No. You do not have to be enrolled in college to be eligible for DACA renewal. As a reminder, DACA is not the same as the proposed federal “DREAM Act,” whose eligibility criteria would include college enrollment or military service.

Do I have to be currently working in order to be eligible for DACA renewal?

No. To be eligible for DACA renewal, you do not need to be currently working, and you do not need to submit evidence of employment as part of your renewal application.

If I have been arrested or convicted of an offense, or have had other interactions with law enforcement since receiving DACA, what should I do?

Here are some suggestions for what you can do before applying for renewal if you have had interactions with law enforcement since first receiving DACA:

  • Get a background check. USCIS requires that applicants for DACA renewal submit proof of the disposition of (what has happened with respect to) any criminal arrests, charges or convictions.[10]
  • Complete a “live scan” (electronic fingerprinting), if it’s available in your state. For example, if you have lived only in California and are sure that you have not had any arrests or contact with law enforcement in any state other than California, you can complete the California “live scan.” Visit http://oag.ca.gov/fingerprints to find locations and information about the California process. Other states may have similar processes.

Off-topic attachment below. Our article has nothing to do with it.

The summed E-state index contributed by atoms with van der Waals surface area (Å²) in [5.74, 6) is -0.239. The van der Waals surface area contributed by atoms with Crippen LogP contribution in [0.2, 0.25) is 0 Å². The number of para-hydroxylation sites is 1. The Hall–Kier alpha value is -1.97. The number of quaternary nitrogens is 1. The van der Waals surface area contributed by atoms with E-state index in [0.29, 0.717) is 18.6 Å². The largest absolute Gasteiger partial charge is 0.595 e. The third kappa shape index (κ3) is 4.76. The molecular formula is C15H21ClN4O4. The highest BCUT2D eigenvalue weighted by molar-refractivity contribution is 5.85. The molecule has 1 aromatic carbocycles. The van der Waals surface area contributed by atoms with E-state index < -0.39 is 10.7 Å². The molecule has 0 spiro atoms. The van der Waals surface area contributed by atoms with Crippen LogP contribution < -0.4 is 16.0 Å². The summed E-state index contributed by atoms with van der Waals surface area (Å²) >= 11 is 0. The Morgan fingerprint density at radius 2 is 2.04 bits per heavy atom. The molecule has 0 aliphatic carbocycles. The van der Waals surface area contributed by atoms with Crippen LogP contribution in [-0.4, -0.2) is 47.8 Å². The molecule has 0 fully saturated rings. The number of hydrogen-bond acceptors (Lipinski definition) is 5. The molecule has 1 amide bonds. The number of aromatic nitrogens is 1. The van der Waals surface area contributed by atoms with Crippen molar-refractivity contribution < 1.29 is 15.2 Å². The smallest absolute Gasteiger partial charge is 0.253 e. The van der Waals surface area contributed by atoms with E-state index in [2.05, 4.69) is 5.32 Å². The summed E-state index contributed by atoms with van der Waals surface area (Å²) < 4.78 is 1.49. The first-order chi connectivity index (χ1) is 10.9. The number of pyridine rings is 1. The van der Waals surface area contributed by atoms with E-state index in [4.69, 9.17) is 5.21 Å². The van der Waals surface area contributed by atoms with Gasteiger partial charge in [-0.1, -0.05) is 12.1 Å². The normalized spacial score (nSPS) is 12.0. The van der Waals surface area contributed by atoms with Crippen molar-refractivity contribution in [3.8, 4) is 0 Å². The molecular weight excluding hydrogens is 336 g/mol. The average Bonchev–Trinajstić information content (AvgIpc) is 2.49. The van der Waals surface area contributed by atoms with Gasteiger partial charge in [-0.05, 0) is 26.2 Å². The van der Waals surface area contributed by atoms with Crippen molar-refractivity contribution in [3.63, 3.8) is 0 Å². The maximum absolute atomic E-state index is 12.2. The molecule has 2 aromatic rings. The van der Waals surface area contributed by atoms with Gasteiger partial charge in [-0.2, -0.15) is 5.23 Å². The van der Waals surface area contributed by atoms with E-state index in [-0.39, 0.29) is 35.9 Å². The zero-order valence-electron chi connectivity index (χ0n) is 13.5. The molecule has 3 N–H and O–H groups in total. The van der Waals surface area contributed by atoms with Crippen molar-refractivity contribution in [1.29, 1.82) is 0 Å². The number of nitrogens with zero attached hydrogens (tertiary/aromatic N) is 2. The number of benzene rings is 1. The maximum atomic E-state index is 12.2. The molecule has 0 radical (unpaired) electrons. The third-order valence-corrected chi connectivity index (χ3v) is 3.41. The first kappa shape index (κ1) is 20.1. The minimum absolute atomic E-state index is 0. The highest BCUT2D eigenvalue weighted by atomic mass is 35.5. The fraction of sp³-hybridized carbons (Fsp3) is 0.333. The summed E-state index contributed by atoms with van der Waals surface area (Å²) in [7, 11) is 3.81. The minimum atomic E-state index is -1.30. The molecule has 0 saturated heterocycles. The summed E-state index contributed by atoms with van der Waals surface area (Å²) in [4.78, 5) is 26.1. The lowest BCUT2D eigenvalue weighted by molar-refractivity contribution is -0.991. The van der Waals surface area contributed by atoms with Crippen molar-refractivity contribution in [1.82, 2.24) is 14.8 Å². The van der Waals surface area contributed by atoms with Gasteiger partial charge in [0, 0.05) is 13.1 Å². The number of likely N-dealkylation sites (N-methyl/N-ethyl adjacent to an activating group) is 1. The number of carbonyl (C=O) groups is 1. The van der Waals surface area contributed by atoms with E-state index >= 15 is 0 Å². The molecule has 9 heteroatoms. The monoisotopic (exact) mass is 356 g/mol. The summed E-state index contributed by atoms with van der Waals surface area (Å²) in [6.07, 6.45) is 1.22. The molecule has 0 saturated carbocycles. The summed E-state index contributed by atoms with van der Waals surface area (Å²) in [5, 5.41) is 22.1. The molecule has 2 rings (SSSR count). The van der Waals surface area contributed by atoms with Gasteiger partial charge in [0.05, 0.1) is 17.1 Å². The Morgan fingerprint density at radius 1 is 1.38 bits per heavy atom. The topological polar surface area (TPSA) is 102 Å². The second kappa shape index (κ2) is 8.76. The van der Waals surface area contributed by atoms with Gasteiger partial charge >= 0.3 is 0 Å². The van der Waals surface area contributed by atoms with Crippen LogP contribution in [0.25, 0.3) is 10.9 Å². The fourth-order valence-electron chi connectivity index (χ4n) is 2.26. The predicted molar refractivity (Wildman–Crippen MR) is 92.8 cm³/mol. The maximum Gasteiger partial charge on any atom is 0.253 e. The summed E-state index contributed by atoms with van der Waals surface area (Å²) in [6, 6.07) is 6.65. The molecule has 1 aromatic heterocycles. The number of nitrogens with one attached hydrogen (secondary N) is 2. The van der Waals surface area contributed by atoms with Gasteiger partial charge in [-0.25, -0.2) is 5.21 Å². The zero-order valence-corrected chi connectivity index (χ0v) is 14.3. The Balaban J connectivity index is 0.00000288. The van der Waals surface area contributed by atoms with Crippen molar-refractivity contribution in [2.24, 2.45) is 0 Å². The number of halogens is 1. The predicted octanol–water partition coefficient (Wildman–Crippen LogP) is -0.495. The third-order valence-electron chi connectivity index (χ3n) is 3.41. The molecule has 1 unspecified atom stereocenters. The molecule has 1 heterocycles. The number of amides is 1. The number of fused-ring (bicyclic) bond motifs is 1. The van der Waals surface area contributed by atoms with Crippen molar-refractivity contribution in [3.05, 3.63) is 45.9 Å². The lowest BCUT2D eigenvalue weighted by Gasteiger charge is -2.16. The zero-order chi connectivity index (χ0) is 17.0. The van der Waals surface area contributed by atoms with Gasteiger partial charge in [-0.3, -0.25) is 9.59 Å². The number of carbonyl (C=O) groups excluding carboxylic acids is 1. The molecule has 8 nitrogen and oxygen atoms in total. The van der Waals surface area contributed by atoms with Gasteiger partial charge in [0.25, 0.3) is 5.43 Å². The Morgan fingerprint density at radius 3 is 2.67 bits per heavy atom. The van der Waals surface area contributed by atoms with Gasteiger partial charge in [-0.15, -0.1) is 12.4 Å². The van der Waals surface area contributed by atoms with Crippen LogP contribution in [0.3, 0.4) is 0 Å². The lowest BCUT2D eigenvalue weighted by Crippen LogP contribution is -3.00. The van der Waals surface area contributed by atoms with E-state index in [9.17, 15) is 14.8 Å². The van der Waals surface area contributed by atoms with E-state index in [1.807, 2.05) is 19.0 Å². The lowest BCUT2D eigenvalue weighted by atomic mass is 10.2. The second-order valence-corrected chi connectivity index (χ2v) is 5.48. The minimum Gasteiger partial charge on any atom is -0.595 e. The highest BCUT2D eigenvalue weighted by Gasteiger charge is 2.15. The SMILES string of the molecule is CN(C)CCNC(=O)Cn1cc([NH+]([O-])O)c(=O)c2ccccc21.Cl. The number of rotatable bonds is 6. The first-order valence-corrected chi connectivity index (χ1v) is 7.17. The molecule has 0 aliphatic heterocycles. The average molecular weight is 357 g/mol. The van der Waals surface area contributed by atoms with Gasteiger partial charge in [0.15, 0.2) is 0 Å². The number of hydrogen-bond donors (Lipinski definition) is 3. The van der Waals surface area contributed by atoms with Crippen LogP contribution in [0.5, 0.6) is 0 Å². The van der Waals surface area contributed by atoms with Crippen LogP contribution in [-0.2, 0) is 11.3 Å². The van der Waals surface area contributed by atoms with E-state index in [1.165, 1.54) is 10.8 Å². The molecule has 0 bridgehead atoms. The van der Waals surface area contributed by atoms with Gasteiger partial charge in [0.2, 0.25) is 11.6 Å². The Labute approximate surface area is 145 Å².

• Request an FBI criminal background check. The instructions for requesting an FBI criminal background check are at www.fbi.gov/about-us/cjis/criminal-history-summary-checks.
  • Request your file from the court, if you have had to appear in criminal court. WARNING: If you have an outstanding warrant, you may be arrested if you go to court in person to request your file.
  • Speak to an attorney or a BIA accredited representative about your case.

More information about how to obtain criminal records is available from “How to Get Your Criminal Record” guide, available from the Own the Dream website, at www.weownthedream.org/library/attachment.244832.[11]

Keep in mind that the guidelines regarding a criminal record have not changed, so crimes that would disqualify you from obtaining DACA initially will also disqualify you from renewing your DACA.